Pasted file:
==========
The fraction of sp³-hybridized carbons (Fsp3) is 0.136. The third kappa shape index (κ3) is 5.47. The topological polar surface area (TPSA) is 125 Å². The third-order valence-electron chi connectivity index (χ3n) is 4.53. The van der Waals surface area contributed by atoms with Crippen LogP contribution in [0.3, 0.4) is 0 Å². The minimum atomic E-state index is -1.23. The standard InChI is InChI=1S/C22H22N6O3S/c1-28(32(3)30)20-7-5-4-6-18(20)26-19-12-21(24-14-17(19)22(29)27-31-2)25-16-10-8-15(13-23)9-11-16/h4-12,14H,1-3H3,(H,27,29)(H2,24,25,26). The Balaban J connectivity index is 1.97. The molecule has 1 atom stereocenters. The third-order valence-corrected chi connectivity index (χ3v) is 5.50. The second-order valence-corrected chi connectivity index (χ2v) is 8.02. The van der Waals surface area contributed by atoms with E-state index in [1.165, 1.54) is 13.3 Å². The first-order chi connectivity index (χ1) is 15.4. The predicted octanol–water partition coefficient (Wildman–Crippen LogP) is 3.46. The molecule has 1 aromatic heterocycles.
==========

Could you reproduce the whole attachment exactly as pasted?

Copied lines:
The fraction of sp³-hybridized carbons (Fsp3) is 0.136. The third kappa shape index (κ3) is 5.47. The topological polar surface area (TPSA) is 125 Å². The third-order valence-electron chi connectivity index (χ3n) is 4.53. The van der Waals surface area contributed by atoms with Crippen LogP contribution in [0.3, 0.4) is 0 Å². The minimum atomic E-state index is -1.23. The standard InChI is InChI=1S/C22H22N6O3S/c1-28(32(3)30)20-7-5-4-6-18(20)26-19-12-21(24-14-17(19)22(29)27-31-2)25-16-10-8-15(13-23)9-11-16/h4-12,14H,1-3H3,(H,27,29)(H2,24,25,26). The Balaban J connectivity index is 1.97. The molecule has 1 atom stereocenters. The third-order valence-corrected chi connectivity index (χ3v) is 5.50. The second-order valence-corrected chi connectivity index (χ2v) is 8.02. The van der Waals surface area contributed by atoms with E-state index in [1.165, 1.54) is 13.3 Å². The first-order chi connectivity index (χ1) is 15.4. The predicted octanol–water partition coefficient (Wildman–Crippen LogP) is 3.46. The molecule has 1 aromatic heterocycles.